Walnut Blight Management

Adapted from the article “Walnut Blight Management” by Richard P. Buchner, UCCE Farm Advisor, Tehama County, Steve E. Lindow, Professor of Plant Pathology, UC Berkeley, in the February 2012 Sacramento Valley Walnut News, and “2013 Walnut Blight Management” by Richard P. Buchner, UCCE Farm Advisor, Tehama Co., in the March 2013 Sacramento Valley Walnut News.

How Walnut Blight Infects Tissue. Walnut Blight (Xanthomonas arboricola pv juglandis) bacteria over winter in the outer bud scales. Within the dormant bud, the inner leaf tissue and flowers are pathogen free. As the shoot grows through the infected outer bud scales, bacterial have the opportunity to move and infect developing leaves, shoots and flowers. Infection occurs when rainfall, heavy dew or otherwise wet conditions transport blight bacteria to developing tissue. The probability of infection depends upon how much pathogen exists on individual buds and environmental conditions favoring bacterial spread and infection.

Walnut Blight Disease Cycle.

Walnut Blight Disease Cycle.

Spray Timing. First walnut blight sprays are timed to coincide with early shoot emergence. This places a protective layer of bactericide on leaf tissue. If bacteria are splashed from the outer bud scales to developing shoots and flowers, the bactericide barrier prevents infection and subsequent blight lesions.

Since all walnut shoots do not emerge at the same time, the first protective spray is applied when 40% of the shoots are elongating, before leaves expand. This is referred to as the “prayer” stage since the unfolded leaves resemble praying hands. A second spray is applied about 7 to 10 days later to protect the remaining opening buds. Additional spray decisions are based upon measurements of infected buds, disease history, weather conditions and variety. See “Walnut Blight Bud Sampling” for more details on measuring infected buds.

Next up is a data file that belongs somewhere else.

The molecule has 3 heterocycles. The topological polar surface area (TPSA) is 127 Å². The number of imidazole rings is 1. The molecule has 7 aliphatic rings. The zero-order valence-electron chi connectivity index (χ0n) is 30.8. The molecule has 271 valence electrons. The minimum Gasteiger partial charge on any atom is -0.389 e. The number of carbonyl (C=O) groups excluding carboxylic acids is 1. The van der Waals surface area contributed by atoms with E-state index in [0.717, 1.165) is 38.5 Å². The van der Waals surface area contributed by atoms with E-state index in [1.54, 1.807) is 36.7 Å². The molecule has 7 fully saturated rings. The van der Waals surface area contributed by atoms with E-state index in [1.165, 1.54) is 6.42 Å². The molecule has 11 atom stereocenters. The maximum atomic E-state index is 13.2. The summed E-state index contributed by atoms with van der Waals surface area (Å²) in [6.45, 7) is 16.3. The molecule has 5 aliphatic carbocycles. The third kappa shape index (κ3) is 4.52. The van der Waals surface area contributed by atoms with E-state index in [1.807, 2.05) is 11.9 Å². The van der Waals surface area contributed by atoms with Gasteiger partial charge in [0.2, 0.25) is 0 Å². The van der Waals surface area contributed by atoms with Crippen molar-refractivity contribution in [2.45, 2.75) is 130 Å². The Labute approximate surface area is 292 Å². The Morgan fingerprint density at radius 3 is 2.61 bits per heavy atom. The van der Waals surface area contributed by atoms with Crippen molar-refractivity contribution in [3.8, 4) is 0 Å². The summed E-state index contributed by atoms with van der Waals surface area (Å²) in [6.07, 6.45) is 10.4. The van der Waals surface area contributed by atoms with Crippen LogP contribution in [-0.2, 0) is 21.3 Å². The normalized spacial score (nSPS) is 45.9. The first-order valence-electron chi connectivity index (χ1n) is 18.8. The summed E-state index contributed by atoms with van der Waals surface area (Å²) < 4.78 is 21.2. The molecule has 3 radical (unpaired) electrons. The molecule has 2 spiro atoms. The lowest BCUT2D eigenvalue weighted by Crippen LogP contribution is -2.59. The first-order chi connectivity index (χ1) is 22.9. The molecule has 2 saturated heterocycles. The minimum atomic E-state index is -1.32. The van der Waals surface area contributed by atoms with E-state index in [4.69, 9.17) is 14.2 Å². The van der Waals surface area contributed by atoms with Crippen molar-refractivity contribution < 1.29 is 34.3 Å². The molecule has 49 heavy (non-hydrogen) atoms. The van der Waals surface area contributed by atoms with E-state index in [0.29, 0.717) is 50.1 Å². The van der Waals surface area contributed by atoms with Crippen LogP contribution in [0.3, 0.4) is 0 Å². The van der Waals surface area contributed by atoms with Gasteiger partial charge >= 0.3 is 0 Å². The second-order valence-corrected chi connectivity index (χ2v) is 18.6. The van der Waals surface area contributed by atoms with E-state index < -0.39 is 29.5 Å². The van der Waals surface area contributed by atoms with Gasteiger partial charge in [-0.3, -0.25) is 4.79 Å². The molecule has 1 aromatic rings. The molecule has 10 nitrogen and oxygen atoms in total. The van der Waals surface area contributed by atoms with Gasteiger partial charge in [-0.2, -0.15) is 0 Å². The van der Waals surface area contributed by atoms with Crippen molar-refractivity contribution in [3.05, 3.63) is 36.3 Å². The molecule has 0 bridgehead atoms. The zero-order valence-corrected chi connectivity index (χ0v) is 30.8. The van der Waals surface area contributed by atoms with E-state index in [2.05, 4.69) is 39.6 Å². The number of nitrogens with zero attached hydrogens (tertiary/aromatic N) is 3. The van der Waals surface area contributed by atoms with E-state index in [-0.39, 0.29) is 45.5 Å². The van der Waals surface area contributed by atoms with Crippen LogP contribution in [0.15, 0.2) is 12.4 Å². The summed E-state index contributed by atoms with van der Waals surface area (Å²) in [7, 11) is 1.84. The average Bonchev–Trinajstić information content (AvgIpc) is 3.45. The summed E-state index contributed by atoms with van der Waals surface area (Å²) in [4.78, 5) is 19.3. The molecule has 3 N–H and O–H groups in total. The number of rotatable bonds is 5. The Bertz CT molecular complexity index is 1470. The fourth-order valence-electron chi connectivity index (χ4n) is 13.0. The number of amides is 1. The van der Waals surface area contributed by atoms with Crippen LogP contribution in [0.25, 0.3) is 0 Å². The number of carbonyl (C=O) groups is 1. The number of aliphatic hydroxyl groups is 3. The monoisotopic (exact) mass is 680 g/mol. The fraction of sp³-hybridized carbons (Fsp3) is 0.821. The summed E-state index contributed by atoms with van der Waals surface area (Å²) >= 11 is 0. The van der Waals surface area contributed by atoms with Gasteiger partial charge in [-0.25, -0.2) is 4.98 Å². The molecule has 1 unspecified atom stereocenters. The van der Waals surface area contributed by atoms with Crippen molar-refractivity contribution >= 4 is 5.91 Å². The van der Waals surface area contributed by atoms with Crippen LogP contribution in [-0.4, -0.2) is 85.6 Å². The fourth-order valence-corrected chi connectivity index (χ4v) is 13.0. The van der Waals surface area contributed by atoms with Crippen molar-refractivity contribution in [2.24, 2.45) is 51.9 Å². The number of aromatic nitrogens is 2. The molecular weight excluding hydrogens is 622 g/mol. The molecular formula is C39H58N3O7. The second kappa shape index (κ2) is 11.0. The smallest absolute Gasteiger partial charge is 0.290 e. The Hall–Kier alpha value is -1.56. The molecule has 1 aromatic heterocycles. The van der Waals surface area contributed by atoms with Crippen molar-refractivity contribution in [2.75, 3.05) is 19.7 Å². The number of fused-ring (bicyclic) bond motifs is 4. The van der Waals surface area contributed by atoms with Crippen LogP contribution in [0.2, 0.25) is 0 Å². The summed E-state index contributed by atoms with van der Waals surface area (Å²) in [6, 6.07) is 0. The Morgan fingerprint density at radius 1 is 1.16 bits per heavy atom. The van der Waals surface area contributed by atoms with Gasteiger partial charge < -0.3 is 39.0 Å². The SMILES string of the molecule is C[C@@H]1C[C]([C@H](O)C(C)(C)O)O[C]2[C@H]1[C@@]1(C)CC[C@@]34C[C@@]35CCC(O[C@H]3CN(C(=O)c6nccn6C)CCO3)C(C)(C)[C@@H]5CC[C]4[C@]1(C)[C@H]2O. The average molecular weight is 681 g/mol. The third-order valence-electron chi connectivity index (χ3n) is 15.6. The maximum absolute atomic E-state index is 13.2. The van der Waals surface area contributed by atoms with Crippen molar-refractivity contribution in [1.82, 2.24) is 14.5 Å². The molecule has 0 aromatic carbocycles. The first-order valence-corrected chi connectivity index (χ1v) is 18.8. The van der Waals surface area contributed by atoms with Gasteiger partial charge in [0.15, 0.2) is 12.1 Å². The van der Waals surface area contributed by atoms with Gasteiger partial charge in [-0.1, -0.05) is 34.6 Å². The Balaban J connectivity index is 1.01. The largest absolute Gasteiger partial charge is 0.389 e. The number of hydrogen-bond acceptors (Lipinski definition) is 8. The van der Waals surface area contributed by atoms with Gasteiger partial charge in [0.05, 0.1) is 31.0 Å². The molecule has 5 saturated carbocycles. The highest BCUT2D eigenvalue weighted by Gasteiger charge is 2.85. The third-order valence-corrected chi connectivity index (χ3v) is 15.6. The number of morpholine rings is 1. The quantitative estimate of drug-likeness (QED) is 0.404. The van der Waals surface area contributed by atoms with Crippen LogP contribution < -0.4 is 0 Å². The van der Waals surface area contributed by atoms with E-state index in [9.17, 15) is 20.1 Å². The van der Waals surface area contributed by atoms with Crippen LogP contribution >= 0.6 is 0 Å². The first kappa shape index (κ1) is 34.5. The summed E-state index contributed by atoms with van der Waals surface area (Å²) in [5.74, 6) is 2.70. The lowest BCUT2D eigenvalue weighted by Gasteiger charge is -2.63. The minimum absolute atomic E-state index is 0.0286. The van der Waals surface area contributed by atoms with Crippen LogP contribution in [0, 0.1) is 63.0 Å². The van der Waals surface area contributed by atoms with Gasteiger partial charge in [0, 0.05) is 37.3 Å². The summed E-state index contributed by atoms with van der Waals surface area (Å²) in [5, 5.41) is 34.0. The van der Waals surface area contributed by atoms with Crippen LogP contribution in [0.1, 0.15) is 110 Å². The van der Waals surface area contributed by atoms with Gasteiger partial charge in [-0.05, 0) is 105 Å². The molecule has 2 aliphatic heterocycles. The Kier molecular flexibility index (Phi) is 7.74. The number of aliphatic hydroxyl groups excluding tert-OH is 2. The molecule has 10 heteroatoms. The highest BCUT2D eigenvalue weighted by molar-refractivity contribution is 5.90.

Many growers wonder if they need to blight spray Chandler or other late leafing varieties. We have measured over 50% crop damage on Chandler walnuts when overwintering bud populations were high and spring weather favored disease. Conversely, we have measured little to no blight on Chandler walnut with low to zero bud population levels even when wet spring weather favored disease.

Late leafing walnut varieties have less opportunity time to build high walnut blight populations. This does not eliminate, but reduces the probability of disease incidence. A good late leafing strategy would be to apply the first two applications with the intention of maintaining low inoculum levels.

What to Spray

Copper tank mixed with Manzate flowable or Pro-stick is currently the most effective spray choice. Good quality copper products are all effective for controlling walnut blight. Follow label rates because metallic rates and copper availability vary depending upon product. Full coverage at full material rates is recommended. Remember, it takes at least two years of a very good spray program to drive the disease back down. For comparison of efficacy of different sprays, see the annually updated “Efficacy and Timing of Fungicides, Bactericides, and Biologicals”.

Common Mistakes with Walnut Blight Control:

  • First spray timing too late.
  • Blight population increased resulting in high disease pressure.
  • Material rates too low.
  • Poor spray coverage both by air and ground.
  • Using a weak material in high blight potential orchards.
  • Not tank mixing with Manzate.
  • Dense tree canopies.


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